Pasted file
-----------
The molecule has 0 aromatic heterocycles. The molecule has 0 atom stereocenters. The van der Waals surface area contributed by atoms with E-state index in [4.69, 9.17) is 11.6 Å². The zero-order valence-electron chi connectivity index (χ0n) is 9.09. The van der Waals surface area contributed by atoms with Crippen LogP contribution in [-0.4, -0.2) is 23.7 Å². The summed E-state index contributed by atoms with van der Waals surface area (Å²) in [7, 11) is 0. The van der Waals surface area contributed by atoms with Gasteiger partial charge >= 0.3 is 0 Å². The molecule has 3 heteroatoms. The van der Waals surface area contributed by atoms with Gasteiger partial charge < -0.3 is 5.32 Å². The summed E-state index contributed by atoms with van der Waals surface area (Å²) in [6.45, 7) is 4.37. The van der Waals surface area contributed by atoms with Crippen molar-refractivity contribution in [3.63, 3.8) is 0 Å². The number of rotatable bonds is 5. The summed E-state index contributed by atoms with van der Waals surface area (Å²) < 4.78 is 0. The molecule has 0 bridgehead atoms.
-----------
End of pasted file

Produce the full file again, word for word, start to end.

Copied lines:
The molecule has 0 aromatic heterocycles. The molecule has 0 atom stereocenters. The van der Waals surface area contributed by atoms with E-state index in [4.69, 9.17) is 11.6 Å². The zero-order valence-electron chi connectivity index (χ0n) is 9.09. The van der Waals surface area contributed by atoms with Crippen LogP contribution in [-0.4, -0.2) is 23.7 Å². The summed E-state index contributed by atoms with van der Waals surface area (Å²) in [7, 11) is 0. The van der Waals surface area contributed by atoms with Gasteiger partial charge >= 0.3 is 0 Å². The molecule has 3 heteroatoms. The van der Waals surface area contributed by atoms with Gasteiger partial charge < -0.3 is 5.32 Å². The summed E-state index contributed by atoms with van der Waals surface area (Å²) in [6.45, 7) is 4.37. The van der Waals surface area contributed by atoms with Crippen molar-refractivity contribution in [3.63, 3.8) is 0 Å². The number of rotatable bonds is 5. The summed E-state index contributed by atoms with van der Waals surface area (Å²) < 4.78 is 0. The molecule has 0 bridgehead atoms.